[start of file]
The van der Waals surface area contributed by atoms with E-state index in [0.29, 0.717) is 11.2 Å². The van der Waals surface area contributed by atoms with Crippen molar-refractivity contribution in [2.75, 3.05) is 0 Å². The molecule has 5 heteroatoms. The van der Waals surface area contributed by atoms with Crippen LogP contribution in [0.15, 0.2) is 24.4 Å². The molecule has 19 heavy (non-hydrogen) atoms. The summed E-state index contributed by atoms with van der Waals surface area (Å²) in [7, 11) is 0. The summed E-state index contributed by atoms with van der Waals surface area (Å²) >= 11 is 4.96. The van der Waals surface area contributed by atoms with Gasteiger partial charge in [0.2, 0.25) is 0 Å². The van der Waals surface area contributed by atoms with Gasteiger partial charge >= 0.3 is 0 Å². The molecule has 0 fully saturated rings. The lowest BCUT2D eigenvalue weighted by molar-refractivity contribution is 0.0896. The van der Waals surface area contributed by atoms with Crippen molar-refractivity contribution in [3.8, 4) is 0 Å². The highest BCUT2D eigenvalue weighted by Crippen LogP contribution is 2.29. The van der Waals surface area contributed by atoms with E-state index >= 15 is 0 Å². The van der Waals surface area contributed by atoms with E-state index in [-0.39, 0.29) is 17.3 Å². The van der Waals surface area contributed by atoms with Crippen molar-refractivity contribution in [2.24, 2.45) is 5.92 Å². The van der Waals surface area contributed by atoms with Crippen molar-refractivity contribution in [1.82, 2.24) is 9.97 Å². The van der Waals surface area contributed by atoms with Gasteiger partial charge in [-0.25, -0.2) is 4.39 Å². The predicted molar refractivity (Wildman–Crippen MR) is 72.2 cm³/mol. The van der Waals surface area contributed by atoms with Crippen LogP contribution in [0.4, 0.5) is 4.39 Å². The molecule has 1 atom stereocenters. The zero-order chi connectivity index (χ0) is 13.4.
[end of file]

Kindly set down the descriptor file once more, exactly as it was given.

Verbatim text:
The van der Waals surface area contributed by atoms with E-state index in [0.29, 0.717) is 11.2 Å². The van der Waals surface area contributed by atoms with Crippen molar-refractivity contribution in [2.75, 3.05) is 0 Å². The molecule has 5 heteroatoms. The van der Waals surface area contributed by atoms with Crippen LogP contribution in [0.15, 0.2) is 24.4 Å². The molecule has 19 heavy (non-hydrogen) atoms. The summed E-state index contributed by atoms with van der Waals surface area (Å²) in [7, 11) is 0. The summed E-state index contributed by atoms with van der Waals surface area (Å²) >= 11 is 4.96. The van der Waals surface area contributed by atoms with Gasteiger partial charge in [0.2, 0.25) is 0 Å². The van der Waals surface area contributed by atoms with Gasteiger partial charge >= 0.3 is 0 Å². The molecule has 0 fully saturated rings. The lowest BCUT2D eigenvalue weighted by molar-refractivity contribution is 0.0896. The van der Waals surface area contributed by atoms with Crippen molar-refractivity contribution in [3.8, 4) is 0 Å². The highest BCUT2D eigenvalue weighted by Crippen LogP contribution is 2.29. The van der Waals surface area contributed by atoms with E-state index >= 15 is 0 Å². The van der Waals surface area contributed by atoms with E-state index in [-0.39, 0.29) is 17.3 Å². The van der Waals surface area contributed by atoms with Crippen molar-refractivity contribution in [2.24, 2.45) is 5.92 Å². The van der Waals surface area contributed by atoms with Crippen molar-refractivity contribution in [1.82, 2.24) is 9.97 Å². The van der Waals surface area contributed by atoms with Gasteiger partial charge in [-0.25, -0.2) is 4.39 Å². The predicted molar refractivity (Wildman–Crippen MR) is 72.2 cm³/mol. The van der Waals surface area contributed by atoms with Crippen LogP contribution in [0.4, 0.5) is 4.39 Å². The molecule has 1 atom stereocenters. The zero-order chi connectivity index (χ0) is 13.4.